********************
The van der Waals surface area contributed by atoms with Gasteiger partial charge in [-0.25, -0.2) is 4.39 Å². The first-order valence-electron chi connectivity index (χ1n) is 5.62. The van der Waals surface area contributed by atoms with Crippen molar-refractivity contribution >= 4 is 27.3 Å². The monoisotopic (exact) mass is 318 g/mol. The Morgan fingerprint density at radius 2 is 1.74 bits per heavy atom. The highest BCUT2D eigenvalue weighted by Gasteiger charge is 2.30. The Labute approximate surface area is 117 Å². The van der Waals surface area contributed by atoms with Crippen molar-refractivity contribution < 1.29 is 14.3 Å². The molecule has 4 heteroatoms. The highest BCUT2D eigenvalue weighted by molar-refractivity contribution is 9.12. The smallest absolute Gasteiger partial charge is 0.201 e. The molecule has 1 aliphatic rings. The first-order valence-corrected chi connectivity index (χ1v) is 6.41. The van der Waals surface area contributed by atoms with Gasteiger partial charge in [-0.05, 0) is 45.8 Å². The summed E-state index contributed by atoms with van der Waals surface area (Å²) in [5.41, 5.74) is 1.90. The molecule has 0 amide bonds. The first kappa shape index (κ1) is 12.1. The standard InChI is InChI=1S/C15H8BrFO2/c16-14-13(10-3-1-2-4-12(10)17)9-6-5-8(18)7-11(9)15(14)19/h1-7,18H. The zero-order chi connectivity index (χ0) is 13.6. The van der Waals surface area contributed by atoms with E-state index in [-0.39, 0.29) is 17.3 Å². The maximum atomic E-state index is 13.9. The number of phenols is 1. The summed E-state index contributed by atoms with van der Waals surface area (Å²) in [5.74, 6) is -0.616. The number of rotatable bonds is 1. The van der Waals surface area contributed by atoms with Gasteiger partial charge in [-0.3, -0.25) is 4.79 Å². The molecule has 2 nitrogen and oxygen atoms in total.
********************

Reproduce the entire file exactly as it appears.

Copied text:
The van der Waals surface area contributed by atoms with Gasteiger partial charge in [-0.25, -0.2) is 4.39 Å². The first-order valence-electron chi connectivity index (χ1n) is 5.62. The van der Waals surface area contributed by atoms with Crippen molar-refractivity contribution >= 4 is 27.3 Å². The monoisotopic (exact) mass is 318 g/mol. The Morgan fingerprint density at radius 2 is 1.74 bits per heavy atom. The highest BCUT2D eigenvalue weighted by Gasteiger charge is 2.30. The Labute approximate surface area is 117 Å². The van der Waals surface area contributed by atoms with Crippen molar-refractivity contribution < 1.29 is 14.3 Å². The molecule has 4 heteroatoms. The highest BCUT2D eigenvalue weighted by molar-refractivity contribution is 9.12. The smallest absolute Gasteiger partial charge is 0.201 e. The molecule has 1 aliphatic rings. The first-order valence-corrected chi connectivity index (χ1v) is 6.41. The van der Waals surface area contributed by atoms with Gasteiger partial charge in [-0.05, 0) is 45.8 Å². The summed E-state index contributed by atoms with van der Waals surface area (Å²) in [5.41, 5.74) is 1.90. The molecule has 0 amide bonds. The first kappa shape index (κ1) is 12.1. The standard InChI is InChI=1S/C15H8BrFO2/c16-14-13(10-3-1-2-4-12(10)17)9-6-5-8(18)7-11(9)15(14)19/h1-7,18H. The zero-order chi connectivity index (χ0) is 13.6. The van der Waals surface area contributed by atoms with E-state index in [-0.39, 0.29) is 17.3 Å². The maximum atomic E-state index is 13.9. The number of phenols is 1. The summed E-state index contributed by atoms with van der Waals surface area (Å²) in [5.74, 6) is -0.616. The number of rotatable bonds is 1. The van der Waals surface area contributed by atoms with Gasteiger partial charge in [-0.3, -0.25) is 4.79 Å². The molecule has 2 nitrogen and oxygen atoms in total.